POLITICIANS, pundits, and scholars will continue to argue about the Reagan presidency for years to come. That's partly because Ronald Reagan's overall record is complex and many-sided, and partly because political values naturally color how any observer sees it. In one area, though - that of leader of his party - the President's record and performance are so distinct that little disagreement is likely. Few presidents in American history have worked as hard as Mr. Reagan to advance their party's, as distinct from their own, political fortunes. Few have dominated their party the way he has.
This feature of his presidency was much in evidence Monday evening in Reagan's farewell address. The strength of his call for continued GOP rule through a Bush presidency seemed unsurprising only because his entire approach over the past eight years has been party-centered. Reagan has never been reluctant to expend his own prestige on behalf of Republican causes.
Such efforts are by no means risk-free, which is why many other presidents have shunned them. Even highly popular presidents have recognized the real limits on their capacity to transfer their own standing to others in their party.
In the fall of 1986, an immensely popular Reagan traveled 25,000 miles and appeared on behalf of party hopefuls in 16 states in an effort to maintain GOP control of the Senate. No president ever tried harder to ``nationalize'' off-year Senate races by arguing that they were a kind of composite measure of voters' regard for himself and his administration. When the Democrats prevailed, many in the political community thought - incorrectly - that the fabled Reagan magic was ebbing. His political opponents were thus emboldened.
Reagan's strong exertions this year on behalf of Mr. Bush, almost certain to continue through Nov. 8, contrast with the halfhearted efforts three decades ago by another popular Republican president for his vice-president. Reagan is undoubtedly closer to Bush personally than Dwight Eisenhower ever was to Richard Nixon, and he brings robust health to the 1988 campaign, while Ike's health was failing in 1960. The fact remains, though, that Reagan sees himself unreservedly as his party's leader, responsible for nurturing it as the essential vehicle for continuing his programs and philosophy. President Eisenhower would never assume such a role.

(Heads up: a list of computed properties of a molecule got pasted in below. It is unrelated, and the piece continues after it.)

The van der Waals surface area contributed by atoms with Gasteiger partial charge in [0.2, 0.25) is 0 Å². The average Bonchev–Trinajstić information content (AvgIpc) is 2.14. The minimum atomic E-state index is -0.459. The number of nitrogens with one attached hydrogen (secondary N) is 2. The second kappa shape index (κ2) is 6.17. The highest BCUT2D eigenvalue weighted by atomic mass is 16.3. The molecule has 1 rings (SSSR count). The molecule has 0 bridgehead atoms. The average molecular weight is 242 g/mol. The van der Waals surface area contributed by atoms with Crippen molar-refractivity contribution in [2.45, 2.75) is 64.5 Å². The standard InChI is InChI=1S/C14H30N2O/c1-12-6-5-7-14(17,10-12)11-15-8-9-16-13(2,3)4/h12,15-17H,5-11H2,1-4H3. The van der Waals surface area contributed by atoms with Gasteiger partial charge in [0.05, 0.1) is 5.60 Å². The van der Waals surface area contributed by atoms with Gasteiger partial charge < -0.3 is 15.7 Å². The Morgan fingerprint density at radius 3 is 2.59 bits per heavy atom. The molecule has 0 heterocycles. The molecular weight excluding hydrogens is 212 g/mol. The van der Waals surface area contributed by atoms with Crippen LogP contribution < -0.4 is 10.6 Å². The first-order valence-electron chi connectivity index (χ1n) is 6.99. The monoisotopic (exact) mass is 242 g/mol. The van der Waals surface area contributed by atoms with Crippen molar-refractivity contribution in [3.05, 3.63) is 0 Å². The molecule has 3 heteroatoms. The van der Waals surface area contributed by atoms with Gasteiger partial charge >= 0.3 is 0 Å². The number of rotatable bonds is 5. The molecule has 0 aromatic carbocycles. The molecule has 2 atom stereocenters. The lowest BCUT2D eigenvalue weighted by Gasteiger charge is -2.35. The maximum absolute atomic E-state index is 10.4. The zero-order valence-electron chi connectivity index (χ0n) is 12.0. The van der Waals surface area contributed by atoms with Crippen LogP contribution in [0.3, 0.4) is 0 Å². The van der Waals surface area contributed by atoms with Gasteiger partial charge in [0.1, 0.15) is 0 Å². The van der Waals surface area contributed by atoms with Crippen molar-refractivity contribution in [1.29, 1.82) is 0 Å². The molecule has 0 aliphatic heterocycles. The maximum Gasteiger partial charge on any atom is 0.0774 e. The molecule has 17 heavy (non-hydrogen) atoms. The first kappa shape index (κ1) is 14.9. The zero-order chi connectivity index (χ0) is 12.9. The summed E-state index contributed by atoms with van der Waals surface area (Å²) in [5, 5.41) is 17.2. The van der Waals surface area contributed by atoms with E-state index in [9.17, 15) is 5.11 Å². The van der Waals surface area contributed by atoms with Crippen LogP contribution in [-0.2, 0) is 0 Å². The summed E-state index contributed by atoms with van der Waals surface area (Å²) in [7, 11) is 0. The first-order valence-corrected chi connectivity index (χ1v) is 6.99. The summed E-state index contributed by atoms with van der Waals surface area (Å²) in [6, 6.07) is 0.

Reagan's willingness to spend his own popularity to strengthen his party accords with judgments political scientists have long made. In their view, stronger political parties are needed to restrain the powerful centrifugal forces inherent in the American system of separation of powers. The Reagan model - being willing to expend energy and prestige for party development - is much preferred by political scientists to the Eisenhower model, which would hoard personal popularity and use it to govern primarily through trans-partisan appeals.
From our present vantage point, following eight years of determined party leadership by Reagan, it's hard to recall how different expectations for his role were in 1980. Reagan was viewed then as someone who, if elected, would serve as a detached ``chairman of the board,'' as a rigid ideologue, or as some combination of the two. In fact, he has proved comfortable with the role of active leader of an entire party, as opposed to a faction.
What does he have to show for his efforts? Whatever happens Nov. 8, Reagan leaves the GOP stronger than he found it. It is not the majority party. The country doesn't have one of those now, and maybe it won't soon again, as an ambivalent electorate makes its choices in an environment of media-dominated campaigns. But the Republicans have strengthened their position in party identification over the Reagan years - and nowhere more substantially than among young voters, as a generational realignment continues.
Perhaps the greatest impact, though, can be seen in Reagan's reshaping of the GOP philosophically and in his dominance over it. Not all Republicans see things the same way, of course, but temporarily, at least, it no longer makes sense to describe the party as divided between conservative and moderate wings. The ``C'' word is too much in vogue in GOP circles, and ``Reagan Republicans'' are too large a slice of the party for that. In the last century, only Franklin Roosevelt's dominance of the Democratic Party compares with Reagan's ascendancy over the Republicans, evident in New Orleans this week.
Everett Carll Ladd is executive director of the Roper Center for Public Opinion Research and professor of political science at the University of Connecticut.